Paul K. Carlton

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Paul Kendall Carlton

Birthplace: Manchester, Hillsborough County, New Hampshire, United States
Death: November 23, 2009 (88)
San Antonio, Bexar County, Texas, United States
Place of Burial: 5136 Eagle Drive, Air Force Academy, El Paso County, CO, 80840, United States
Immediate Family:

Son of Reuben W Carlton and Private
Husband of Helen Carlton
Father of Lieutenant General Paul K. Carlton Jr.
Brother of Private and Private

Managed by: Alex Bickle
Last Updated:
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Immediate Family

About Paul K. Carlton

General Paul Kendall Carlton (April 14, 1921 – November 23, 2009), also known as P. K. Carlton, was commander in chief of the Military Airlift Command, with headquarters at Scott Air Force Base, Illinois.


General Paul K. Carlton passed away on Monday, November 23, 2009. A great American patriot and hero, he faithfully served God, his country, and his Air Force. He was a devoted husband, father, grandfather, and great-grandfather. In sickness and in health, he remained committed until death to his beloved wife of 67 years. He is survived by his wife, Helen Carlton; children: Dorothy E. Sievert and husband, Peter, of River Forest, IL, and Lt. Gen. Paul K. Carlton, Jr., USAF (Ret.) and wife, Jan, of College Station, TX; seven grandchildren; and two great-grandchildren. General Carlton was born in Manchester, New Hampshire, in 1921, and graduated from Academy High School, Erie, Pennsylvania, in 1939. He attended the University of Pittsburgh and Ohio University, and in September 1941 entered the Army Air Corps Aviation Cadet Program. He received his pilot wings and commission as a Second Lieutenant in April 1942 at Albany Army Airfield, Georgia. It was there that he met and married the former Helen Sweat. General Carlton was a B-17 Flying Fortress instructor pilot with Air Training Command until 1944. He then flew B-29 aircraft with the first group operating against the Japanese mainland from India and China in World War II, accumulating a total of 350 combat hours. General LeMay awarded General Carlton a Silver Star for piloting home his battle-damaged B-29 - rather than diverting into Russia, which would have meant being interned for the rest of the war. After flying a mission over Tokyo, Japan, that lost 14 of 16 aircraft, then-Captain Carlton boldly explained to Commanding General Curtis LeMay why poor tactics resulted in so many casualties and offered a better strategy. Then-Captain Carlton led the next day's mission across Tokyo - without losing a single aircraft. Following World War II, from January 1946 to September 1949, he was assigned to Strategic Air Command's first atomic bomb organization, the 509th Bombardment Wing, Roswell Air Force Base, New Mexico. During that time in Roswell, General Carlton was the chief military investigator of the alleged un-identified flying object (UFO) incident. This was followed by a four-year assignment as aide-de-camp to Strategic Air Command (SAC) Commander-in-Chief General Curtis E. LeMay. His service as an Air Force line officer at numerous military installations was marked with distinction and innovative problem-solving. While serving as a Major at SAC Headquarters, he crafted the nuclear strike strategy for the United States. Rather than living with the status quo of the one-way mission planning he lived at Roswell, he devised and implemented the mid-air refueling strategy, marked by the KC-97, the KC-135, and KC-10, which Air Force pilots still use to this day. General Carlton earned the Distinguished Flying Cross for safely landing a B-47, which had lost all flight controls, using differential thrust to control the aircraft. Three times he served as a SAC Wing Commander; consistently leading with integrity - even when doing the right thing risked his career. During his Air Force career, General Carlton was selected to attend the National War College in Washington, D.C., and the George Washington University. A command pilot, General Carlton has more than 12,000 flying hours and has flown the B-17, B-24, B-25, B-29, B-47, B-50, B-52, including the "H" model, supersonic B-58 Hustler, B-1, KC-135, C-141, C-5 and the Mach 3 plus SR-71 strategic reconnaissance aircraft. In 1972, General Carlton assumed command of the Military Airlift Command (MAC) and later became CINCMAC. In that role he successfully implemented the American airlift to Israel during the Yom Kippur War (Operation Nickel Grass), in which MAC C-141s and C-5 Galaxies moved 22,395 tons 6,500 miles through highly sensitive airspace to Israel over 33 days. That effort led to three major changes in the airlift world: stretching the C-141 and making it air-refueling capable, buying the large tanker needed for the C-5- which became the KC-10, and defining MAC as a specified command under the control of the Joint Chiefs of Staff. He retired from the Air Force on March 31, 1977, one month after accomplishing these goals. General Carlton spent his post-retirement years investing in his beloved family. His daughter, Dorothy Sievert, Ph.D., is a mother of three (Julie, Beth, and Scott) and a retired high school principal in the Chicago area. His son, Lt. General Paul K. Carlton, Jr., is a father of four (Paul III, Christa, Stephanie, and Luke) and the retired Air Force Surgeon General now serving as Director of Homeland Security at Texas A&M Health Science Center. General Carlton delighted in meeting his great-grandchildren: Evie and Paul IV.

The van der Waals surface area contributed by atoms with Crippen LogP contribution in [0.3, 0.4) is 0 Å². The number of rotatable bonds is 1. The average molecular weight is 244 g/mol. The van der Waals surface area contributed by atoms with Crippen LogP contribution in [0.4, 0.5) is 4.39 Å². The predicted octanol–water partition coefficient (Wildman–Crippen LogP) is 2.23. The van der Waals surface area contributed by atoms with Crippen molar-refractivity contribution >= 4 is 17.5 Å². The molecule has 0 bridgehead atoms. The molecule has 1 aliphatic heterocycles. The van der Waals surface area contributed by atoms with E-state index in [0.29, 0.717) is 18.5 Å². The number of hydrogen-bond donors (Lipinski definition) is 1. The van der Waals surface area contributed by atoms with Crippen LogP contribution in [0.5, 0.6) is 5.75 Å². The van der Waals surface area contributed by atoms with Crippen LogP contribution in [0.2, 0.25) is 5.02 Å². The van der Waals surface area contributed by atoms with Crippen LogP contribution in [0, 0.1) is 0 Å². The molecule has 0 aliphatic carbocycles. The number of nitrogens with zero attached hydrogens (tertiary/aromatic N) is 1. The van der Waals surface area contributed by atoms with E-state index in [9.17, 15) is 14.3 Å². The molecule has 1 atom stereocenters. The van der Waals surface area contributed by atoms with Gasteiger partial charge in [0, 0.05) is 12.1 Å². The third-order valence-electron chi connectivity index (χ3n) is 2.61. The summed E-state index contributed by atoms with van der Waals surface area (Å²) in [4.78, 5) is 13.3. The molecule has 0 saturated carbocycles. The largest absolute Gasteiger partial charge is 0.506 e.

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Paul K. Carlton's Timeline

April 14, 1921
Manchester, Hillsborough County, New Hampshire, United States
May 13, 1947
Roswell, Chaves County, NM, United States
November 23, 2009
Age 88
San Antonio, Bexar County, Texas, United States
December 14, 2009
Age 88
United States Air Force Academy Cemetery, 5136 Eagle Drive, Air Force Academy, El Paso County, CO, 80840, United States